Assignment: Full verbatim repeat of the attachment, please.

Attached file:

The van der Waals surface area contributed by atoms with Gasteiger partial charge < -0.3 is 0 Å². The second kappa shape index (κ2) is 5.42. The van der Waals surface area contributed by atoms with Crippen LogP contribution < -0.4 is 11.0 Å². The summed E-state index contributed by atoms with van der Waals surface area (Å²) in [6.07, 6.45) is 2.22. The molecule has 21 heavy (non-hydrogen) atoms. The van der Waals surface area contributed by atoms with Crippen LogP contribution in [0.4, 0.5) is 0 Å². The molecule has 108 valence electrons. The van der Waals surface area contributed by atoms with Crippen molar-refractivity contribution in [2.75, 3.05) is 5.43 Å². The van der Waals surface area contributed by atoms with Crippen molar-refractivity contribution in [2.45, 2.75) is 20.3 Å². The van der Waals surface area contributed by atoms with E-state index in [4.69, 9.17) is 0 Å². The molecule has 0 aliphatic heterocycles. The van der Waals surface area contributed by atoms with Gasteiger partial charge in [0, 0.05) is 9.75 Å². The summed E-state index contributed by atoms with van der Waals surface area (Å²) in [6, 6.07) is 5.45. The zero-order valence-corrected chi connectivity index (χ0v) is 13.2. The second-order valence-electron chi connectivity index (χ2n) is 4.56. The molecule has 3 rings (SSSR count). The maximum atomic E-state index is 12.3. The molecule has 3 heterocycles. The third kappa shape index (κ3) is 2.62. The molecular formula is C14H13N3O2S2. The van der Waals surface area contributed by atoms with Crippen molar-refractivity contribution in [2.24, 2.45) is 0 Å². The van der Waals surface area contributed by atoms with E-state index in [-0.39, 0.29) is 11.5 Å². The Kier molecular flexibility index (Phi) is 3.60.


The van der Waals surface area contributed by atoms with Gasteiger partial charge < -0.3 is 0 Å². The second kappa shape index (κ2) is 5.42. The van der Waals surface area contributed by atoms with Crippen LogP contribution < -0.4 is 11.0 Å². The summed E-state index contributed by atoms with van der Waals surface area (Å²) in [6.07, 6.45) is 2.22. The molecule has 21 heavy (non-hydrogen) atoms. The van der Waals surface area contributed by atoms with Crippen LogP contribution in [0.4, 0.5) is 0 Å². The molecule has 108 valence electrons. The van der Waals surface area contributed by atoms with Crippen molar-refractivity contribution in [2.75, 3.05) is 5.43 Å². The van der Waals surface area contributed by atoms with Crippen molar-refractivity contribution in [2.45, 2.75) is 20.3 Å². The van der Waals surface area contributed by atoms with E-state index in [4.69, 9.17) is 0 Å². The molecule has 0 aliphatic heterocycles. The van der Waals surface area contributed by atoms with Gasteiger partial charge in [0, 0.05) is 9.75 Å². The summed E-state index contributed by atoms with van der Waals surface area (Å²) in [6, 6.07) is 5.45. The zero-order valence-corrected chi connectivity index (χ0v) is 13.2. The second-order valence-electron chi connectivity index (χ2n) is 4.56. The molecule has 3 rings (SSSR count). The maximum atomic E-state index is 12.3. The molecule has 3 heterocycles. The third kappa shape index (κ3) is 2.62. The molecular formula is C14H13N3O2S2. The van der Waals surface area contributed by atoms with Crippen molar-refractivity contribution in [2.24, 2.45) is 0 Å². The van der Waals surface area contributed by atoms with E-state index in [-0.39, 0.29) is 11.5 Å². The Kier molecular flexibility index (Phi) is 3.60.